A year before the start of the 1896 Revolution, Andres Binofacio with eight men fled to the mountains of Montalban, to Pamitinan Cave on a Good Friday. Bonifacio inscribed on the cave wall what could have been the first cry of Philippine Independence. The cave wall still bears the inscription Viva la Independencia Filipinas!

The Pamitinan cave is just one of the several cave systems in the Montalban gorge. Other caves are said to be where Japanese soldiers have retreated and spent their last defense during the final days of World War II. A marker by the cave entrance is visible from the trail. Guided tours to these historic sites are arranged at the Montalban Tourism Office.

While Bonifacio and the Japanese who took refuge in caves found a sanctuary in the Montalban Gorge, the legendary Bernardo Carpio have to use his great strength in dealing with the curse of being trapped in two great rocks locally called as the naguumpugang bato to keep the mountains from crashing him down.

WAWA DAM. One version of the legend revealed that the giant Bernardo was able to brake free by successfully pushing the mountains apart. Water gushed out from the other side of the mountain creating the river path known by this generation as the Marikina River. Below the narrow gap between the majestic limestone walls at foot of the mountains, Wawa Dam was constructed by the Americans in 1909 as the primary water source for Manila. The dam ceased operation in the 1960’s when the Ipo-La Mesa-Angat watershed was established.

Since its decommissioning,  the dam’s lower river and upper lake were frequented by local tourists and campers for its breathtaking scenery and ethereal beauty. The volume of water pouring from the reservoir in the upper lake to the dam wall and the gurgling water around the primordial rock boulders sitting on the river provide a refreshing treat to the senses and to the spirit.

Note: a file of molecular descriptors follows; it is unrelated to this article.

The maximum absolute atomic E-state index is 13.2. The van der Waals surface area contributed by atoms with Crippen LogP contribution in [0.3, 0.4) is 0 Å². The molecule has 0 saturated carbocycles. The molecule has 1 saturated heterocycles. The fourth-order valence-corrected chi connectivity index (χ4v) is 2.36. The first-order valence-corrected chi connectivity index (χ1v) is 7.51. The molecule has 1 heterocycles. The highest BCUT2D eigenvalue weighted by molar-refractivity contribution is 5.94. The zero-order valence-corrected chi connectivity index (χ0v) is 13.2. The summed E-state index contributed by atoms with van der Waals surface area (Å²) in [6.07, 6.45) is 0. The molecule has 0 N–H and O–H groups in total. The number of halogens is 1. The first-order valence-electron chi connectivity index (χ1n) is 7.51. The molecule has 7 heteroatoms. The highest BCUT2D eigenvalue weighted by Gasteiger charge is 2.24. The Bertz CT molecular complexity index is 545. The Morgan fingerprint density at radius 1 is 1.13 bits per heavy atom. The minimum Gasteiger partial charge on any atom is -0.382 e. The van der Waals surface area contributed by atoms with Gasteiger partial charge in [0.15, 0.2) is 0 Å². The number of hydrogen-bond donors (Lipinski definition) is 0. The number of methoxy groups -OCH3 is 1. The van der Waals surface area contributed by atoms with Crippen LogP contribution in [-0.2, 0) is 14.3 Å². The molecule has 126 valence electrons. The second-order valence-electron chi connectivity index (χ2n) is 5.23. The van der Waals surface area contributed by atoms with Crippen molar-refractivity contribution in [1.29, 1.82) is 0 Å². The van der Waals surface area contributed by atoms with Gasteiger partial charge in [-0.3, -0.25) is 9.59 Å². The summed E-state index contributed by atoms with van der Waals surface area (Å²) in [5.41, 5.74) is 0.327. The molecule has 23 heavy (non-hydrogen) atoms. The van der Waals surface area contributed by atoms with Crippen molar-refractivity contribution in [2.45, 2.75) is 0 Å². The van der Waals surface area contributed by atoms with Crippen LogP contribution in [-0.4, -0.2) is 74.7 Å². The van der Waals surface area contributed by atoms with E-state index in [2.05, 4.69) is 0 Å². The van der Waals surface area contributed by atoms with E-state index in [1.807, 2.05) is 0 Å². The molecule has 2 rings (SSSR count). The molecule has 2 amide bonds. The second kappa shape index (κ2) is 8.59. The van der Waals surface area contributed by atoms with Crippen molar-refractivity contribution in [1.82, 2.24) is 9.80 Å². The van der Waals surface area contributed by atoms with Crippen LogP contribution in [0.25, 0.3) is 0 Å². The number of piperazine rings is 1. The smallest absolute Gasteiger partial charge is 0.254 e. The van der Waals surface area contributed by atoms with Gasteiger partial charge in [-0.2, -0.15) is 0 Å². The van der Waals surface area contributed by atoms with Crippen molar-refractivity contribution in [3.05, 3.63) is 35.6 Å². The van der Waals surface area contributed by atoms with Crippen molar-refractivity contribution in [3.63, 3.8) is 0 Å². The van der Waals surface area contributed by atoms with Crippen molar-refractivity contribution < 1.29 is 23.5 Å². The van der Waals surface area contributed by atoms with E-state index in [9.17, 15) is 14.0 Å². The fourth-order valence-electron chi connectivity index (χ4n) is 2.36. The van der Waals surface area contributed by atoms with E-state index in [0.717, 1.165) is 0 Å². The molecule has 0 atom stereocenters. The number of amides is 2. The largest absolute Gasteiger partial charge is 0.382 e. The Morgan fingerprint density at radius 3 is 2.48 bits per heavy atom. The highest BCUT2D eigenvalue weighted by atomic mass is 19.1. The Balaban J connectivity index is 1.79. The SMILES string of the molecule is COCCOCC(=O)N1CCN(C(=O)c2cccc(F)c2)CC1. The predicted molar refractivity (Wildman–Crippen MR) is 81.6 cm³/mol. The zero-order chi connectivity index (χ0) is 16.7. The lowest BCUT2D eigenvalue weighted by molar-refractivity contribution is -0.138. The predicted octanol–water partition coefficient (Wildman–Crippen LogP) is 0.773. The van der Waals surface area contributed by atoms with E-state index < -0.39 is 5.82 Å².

But the dam is far from amusing. It has a grim history. The locals believe that its nangunguha, it summarily takes a human life. Its victims were usually first born males. Survivors claimed that a strong force was pulling them down while swimming even on shallow parts of the river.  A local television documentary named the supernatural force as Pandora, a river fairy who has been raped by a mortal and has sought revenge by drowning her unsuspecting victims.

AVILON ZOO. When in Montalban, one is close to nature. Where else can wildlife feel like they are at their natural habitat but in a place embraced by the mountains and surrounded by lush greenery. Perhaps this what inspired a hobbyist to put up the Avilon Montalban Zoological Park.  So far, the zoo is the largest and the best maintained in the country.

In Avilon’s 7.5 hectares, wild animals share sheltered space with rare fauna, including the short-snout tapir, Calamian deer, giant tortoise, Palawan mousedeer, the endangered civet cat and some hundred species of birds, hence the zoo has been named Avilon.